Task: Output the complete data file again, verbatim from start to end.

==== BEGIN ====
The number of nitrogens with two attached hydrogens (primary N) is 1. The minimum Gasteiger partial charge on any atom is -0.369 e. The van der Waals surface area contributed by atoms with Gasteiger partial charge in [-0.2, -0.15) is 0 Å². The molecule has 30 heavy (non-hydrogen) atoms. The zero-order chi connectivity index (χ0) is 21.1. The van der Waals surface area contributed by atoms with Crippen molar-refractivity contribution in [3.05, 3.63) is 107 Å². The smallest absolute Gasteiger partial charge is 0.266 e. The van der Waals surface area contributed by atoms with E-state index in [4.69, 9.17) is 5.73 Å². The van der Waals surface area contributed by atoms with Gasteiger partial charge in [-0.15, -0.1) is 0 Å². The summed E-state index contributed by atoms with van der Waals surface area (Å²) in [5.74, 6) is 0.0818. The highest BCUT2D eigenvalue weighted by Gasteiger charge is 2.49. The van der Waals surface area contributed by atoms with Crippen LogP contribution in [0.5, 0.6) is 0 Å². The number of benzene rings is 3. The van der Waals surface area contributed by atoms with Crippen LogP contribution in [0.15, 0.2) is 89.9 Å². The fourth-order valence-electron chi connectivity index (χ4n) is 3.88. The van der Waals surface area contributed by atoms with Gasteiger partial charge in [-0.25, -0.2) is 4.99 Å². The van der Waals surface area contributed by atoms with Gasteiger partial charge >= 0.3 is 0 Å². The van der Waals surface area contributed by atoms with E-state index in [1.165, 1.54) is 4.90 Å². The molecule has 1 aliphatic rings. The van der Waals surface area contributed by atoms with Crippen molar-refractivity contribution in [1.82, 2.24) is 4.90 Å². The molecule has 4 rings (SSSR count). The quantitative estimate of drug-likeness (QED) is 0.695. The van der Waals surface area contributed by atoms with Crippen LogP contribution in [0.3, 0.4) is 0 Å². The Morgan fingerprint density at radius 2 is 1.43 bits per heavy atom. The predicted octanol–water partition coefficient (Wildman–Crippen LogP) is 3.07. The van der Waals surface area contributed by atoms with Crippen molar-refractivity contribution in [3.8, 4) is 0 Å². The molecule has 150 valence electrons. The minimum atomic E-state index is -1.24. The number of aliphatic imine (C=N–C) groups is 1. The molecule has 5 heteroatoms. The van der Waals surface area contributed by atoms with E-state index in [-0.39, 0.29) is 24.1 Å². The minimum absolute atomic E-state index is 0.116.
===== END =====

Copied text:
The number of nitrogens with two attached hydrogens (primary N) is 1. The minimum Gasteiger partial charge on any atom is -0.369 e. The van der Waals surface area contributed by atoms with Gasteiger partial charge in [-0.2, -0.15) is 0 Å². The molecule has 30 heavy (non-hydrogen) atoms. The zero-order chi connectivity index (χ0) is 21.1. The van der Waals surface area contributed by atoms with Crippen molar-refractivity contribution in [3.05, 3.63) is 107 Å². The smallest absolute Gasteiger partial charge is 0.266 e. The van der Waals surface area contributed by atoms with E-state index in [4.69, 9.17) is 5.73 Å². The van der Waals surface area contributed by atoms with Gasteiger partial charge in [-0.15, -0.1) is 0 Å². The summed E-state index contributed by atoms with van der Waals surface area (Å²) in [5.74, 6) is 0.0818. The highest BCUT2D eigenvalue weighted by Gasteiger charge is 2.49. The van der Waals surface area contributed by atoms with Crippen LogP contribution in [0.5, 0.6) is 0 Å². The number of benzene rings is 3. The van der Waals surface area contributed by atoms with Crippen LogP contribution in [0.15, 0.2) is 89.9 Å². The fourth-order valence-electron chi connectivity index (χ4n) is 3.88. The van der Waals surface area contributed by atoms with Gasteiger partial charge in [-0.25, -0.2) is 4.99 Å². The van der Waals surface area contributed by atoms with Gasteiger partial charge >= 0.3 is 0 Å². The van der Waals surface area contributed by atoms with E-state index in [1.165, 1.54) is 4.90 Å². The molecule has 1 aliphatic rings. The van der Waals surface area contributed by atoms with Crippen molar-refractivity contribution in [1.82, 2.24) is 4.90 Å². The molecule has 4 rings (SSSR count). The quantitative estimate of drug-likeness (QED) is 0.695. The van der Waals surface area contributed by atoms with Crippen LogP contribution in [0.3, 0.4) is 0 Å². The Morgan fingerprint density at radius 2 is 1.43 bits per heavy atom. The predicted octanol–water partition coefficient (Wildman–Crippen LogP) is 3.07. The van der Waals surface area contributed by atoms with Crippen molar-refractivity contribution in [3.8, 4) is 0 Å². The molecule has 150 valence electrons. The minimum atomic E-state index is -1.24. The number of aliphatic imine (C=N–C) groups is 1. The molecule has 5 heteroatoms. The van der Waals surface area contributed by atoms with E-state index in [-0.39, 0.29) is 24.1 Å². The minimum absolute atomic E-state index is 0.116.